Residents Critique West Chatham Landscaping Plan

By: Alan Pollock

Topics: West Chatham , Traffic

Route 28 in West Chatham.  FILE PHOTO

CHATHAM Few local issues in recent memory have been more divisive than the debate over the West Chatham roadway redesign. But there was plenty of common ground in last week's meeting on how the corridor should be landscaped.

The state's plan to install trees, shrubs and grasses along the renovated stretch Route 28 between George Ryder Road and Barn Hill Road is good, but more landscaping would further enhance the roadway's appearance, those at the meeting said.

The session was a joint meeting of the planning board and the historic business district commission, and is one of three such sessions to be held. The second was to be held on Sept. 27, after The Chronicle's press time, to discuss sidewalks, crosswalks, lighting and other “hardscaping.” In the final meeting on Oct. 19, the two bodies will prepare their joint report to the board of selectmen. They are also collecting written public comments through Friday, Sept. 30.

The landscaping plan, included as several pages in the 100 percent design documents for the roadway project, calls for the installation of 10 Japanese tree lilacs and hedge maples on the south side of Main Street between Seaquanset Road and Barn Hill Road, with no trees on the north side. Four scarlet oaks would be planted on the west side of Barn Hill Road by the Shop Ahoy Plaza, but the portion of the parking lot that faces Main Street would not be screened by landscaping.

The islands approaching the new roundabouts at either end of the corridor would be landscaped with ornamental grasses, ground covers, flowers and shrubs, with four- to five-foot-tall pitch pines to be planted in the center of the roundabouts themselves.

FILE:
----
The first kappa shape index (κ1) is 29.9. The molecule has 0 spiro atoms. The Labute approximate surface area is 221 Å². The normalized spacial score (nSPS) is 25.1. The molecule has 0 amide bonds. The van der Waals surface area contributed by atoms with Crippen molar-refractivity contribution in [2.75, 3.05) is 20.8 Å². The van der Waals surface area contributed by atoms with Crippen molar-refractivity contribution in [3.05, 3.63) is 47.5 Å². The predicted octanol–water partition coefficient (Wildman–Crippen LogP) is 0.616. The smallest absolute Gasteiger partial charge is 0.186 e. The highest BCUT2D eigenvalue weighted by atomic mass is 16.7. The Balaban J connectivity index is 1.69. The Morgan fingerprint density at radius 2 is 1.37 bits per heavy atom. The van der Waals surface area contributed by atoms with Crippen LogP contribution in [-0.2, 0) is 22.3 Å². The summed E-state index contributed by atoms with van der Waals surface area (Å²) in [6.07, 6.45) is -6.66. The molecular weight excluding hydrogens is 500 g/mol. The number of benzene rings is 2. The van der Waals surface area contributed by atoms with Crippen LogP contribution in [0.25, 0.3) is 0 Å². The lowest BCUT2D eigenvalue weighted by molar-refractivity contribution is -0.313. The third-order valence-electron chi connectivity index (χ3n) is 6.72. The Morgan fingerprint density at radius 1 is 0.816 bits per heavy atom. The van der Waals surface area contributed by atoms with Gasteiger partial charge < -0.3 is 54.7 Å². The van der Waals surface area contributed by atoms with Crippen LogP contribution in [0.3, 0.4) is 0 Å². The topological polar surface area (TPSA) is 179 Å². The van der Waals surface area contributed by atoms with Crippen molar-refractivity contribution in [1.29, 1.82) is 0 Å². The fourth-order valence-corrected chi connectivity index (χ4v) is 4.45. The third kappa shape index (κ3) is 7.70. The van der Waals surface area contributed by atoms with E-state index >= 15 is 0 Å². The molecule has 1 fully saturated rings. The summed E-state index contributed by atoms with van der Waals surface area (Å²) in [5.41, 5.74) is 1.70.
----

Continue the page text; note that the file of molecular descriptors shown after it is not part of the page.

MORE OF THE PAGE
Resident Craig Vokey said he would prefer smaller shrubs inside the traffic circles, so that motorists can easily see across. If trees are necessary there, pitch pines are not the best choice, he said. “I don't think they're a particularly attractive tree,” Vokey said.

John Bendas said he is excited about the prospect of greening up the corridor, “but I would like to see maybe extensions both east and west” and on both sides of Main Street. While doing so would increase the price tag, “let's see what the costs are,” he said.

Friends of Trees board member George Myers agreed on the need for more trees in the plan, including some plantings to better screen the Shop Ahoy lot and the utility poles in the area. Doing so would create a “safer, more pleasant walking and biking environment” that would help West Chatham look more like a village center.

Rick Leavitt argued that additional trees on the north side would provide shade for the new multi-use path for cyclists and walkers, and would reduce the speed of cars passing through the area “by visually narrowing the road.”

The landscape plan presented by MassHighway would be funded by the state, and any additional landscaping would likely require a different funding source. Resident Elaine Gibbs said it's nice to envision elaborate landscape plans, but the money needs to be identified for those plans.

“When you get to the point where you're making recommendations to the board of selectmen, I would hope you would have some indication whether or not it's going to have to go to town meeting for taxpayers to approve,” she said. Gibbs also warned against planting trees that drop leaves or flowers that could make the sidewalk unsafe, and said she has concerns about who would maintain the new vegetation. “Watering is going to be an issue,” she said.

Bill Marsh of Eastward Homes, whose business will be developing property in the corridor shortly, agreed on the need for more landscaping. He said trees on the south side should be planted with adequate space between them “so you can see through to the businesses.”

Resident Sean Summers said he prefers the use of deciduous trees that have colorful leaves in the fall, as part of an effort to extend the town's shoulder season for visitors. If the town needs to spend additional money to install more landscaping than the state is providing, it would be a worthwhile expense, he said.

“It would be shortsighted not to landscape it as well as we can,” Summers said. “And if that means a few bucks locally, I think it's well worth it.” He agreed that, before any town money is spent, there should be an acceptable plan in place for the maintenance and irrigation of the new landscaping.